Some of Melville's short fiction, almost all of which follows Pierre, utilizes artifices typical of early Fantastika. "Bartleby: A Tale of Wall Street" (November-December 1853 Putnam's Monthly) masterfully evokes a sense that some Doppelganger in the shape of a suddenly manifest Mysterious Stranger has exposed and fixated the daylight world. "The Encantadas or Enchanted Isles" (March-May 1854 Putnam's Monthly Magazine) as by Salvator R Tammoor is a fantasticated depiction of the Galápagos Islands (see Archipelago) as a kind of hell. "The Happy Failure: A Story of the River Hudson" (1 July 1854 Harper's Monthly Magazine) features a Great Hydraulic-Hydrostatic Apparatus, though the device is, as with many nineteenth century American fictions, a hoax. "The Paradise of Bachelors and the Tartarus of Maids" (April 1855 Harper's Monthly Magazine) comprises two conjoined sketches; the first of these, "The Tartarus of Maids", is a prescient vision of an assembly-line sweatshop factory which gives birth to its product like a female in bondage (the sexual [see Sex] imagery is explicit).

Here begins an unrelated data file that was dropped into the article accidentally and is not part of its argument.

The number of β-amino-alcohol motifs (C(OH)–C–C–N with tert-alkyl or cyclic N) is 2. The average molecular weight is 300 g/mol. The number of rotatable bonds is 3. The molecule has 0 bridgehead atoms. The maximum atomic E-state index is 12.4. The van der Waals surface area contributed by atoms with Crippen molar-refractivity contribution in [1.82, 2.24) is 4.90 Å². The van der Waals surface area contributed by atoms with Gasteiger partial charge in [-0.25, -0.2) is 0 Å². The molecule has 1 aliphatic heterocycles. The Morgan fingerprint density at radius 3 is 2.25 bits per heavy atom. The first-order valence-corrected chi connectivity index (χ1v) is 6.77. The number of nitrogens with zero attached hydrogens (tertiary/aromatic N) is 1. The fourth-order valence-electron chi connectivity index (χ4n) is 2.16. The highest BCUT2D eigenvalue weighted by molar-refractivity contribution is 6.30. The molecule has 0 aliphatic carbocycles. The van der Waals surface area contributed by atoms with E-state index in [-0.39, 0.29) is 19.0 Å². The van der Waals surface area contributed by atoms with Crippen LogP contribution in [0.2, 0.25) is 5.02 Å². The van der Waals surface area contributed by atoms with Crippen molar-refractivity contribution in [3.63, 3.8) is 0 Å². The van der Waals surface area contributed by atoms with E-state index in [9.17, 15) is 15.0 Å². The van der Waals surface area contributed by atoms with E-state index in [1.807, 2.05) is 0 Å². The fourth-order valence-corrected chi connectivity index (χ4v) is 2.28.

Of these shorter works, the tale most sf-like and reminiscent of that of Melville's friend Nathaniel Hawthorne is "The Bell-Tower" (August 1855 Putnam's Monthly); set in Renaissance Italy, it describes the construction of a Machine-man, an automaton (see Robots) whose function it will be to strike the hour on a large bell set into a conspicuously phallic tower, but which in the event kills its maker. The story can be read as allegorical of mankind's hubris, and a comment on the implications of the new era of mechanical invention and science that Melville was beginning to witness, and which he excoriates in his last novel (see below). This, "Bartleby", and "The Encantadas" were assembled with other adventurous but nonfantastic tales as The Piazza Tales (coll 1856).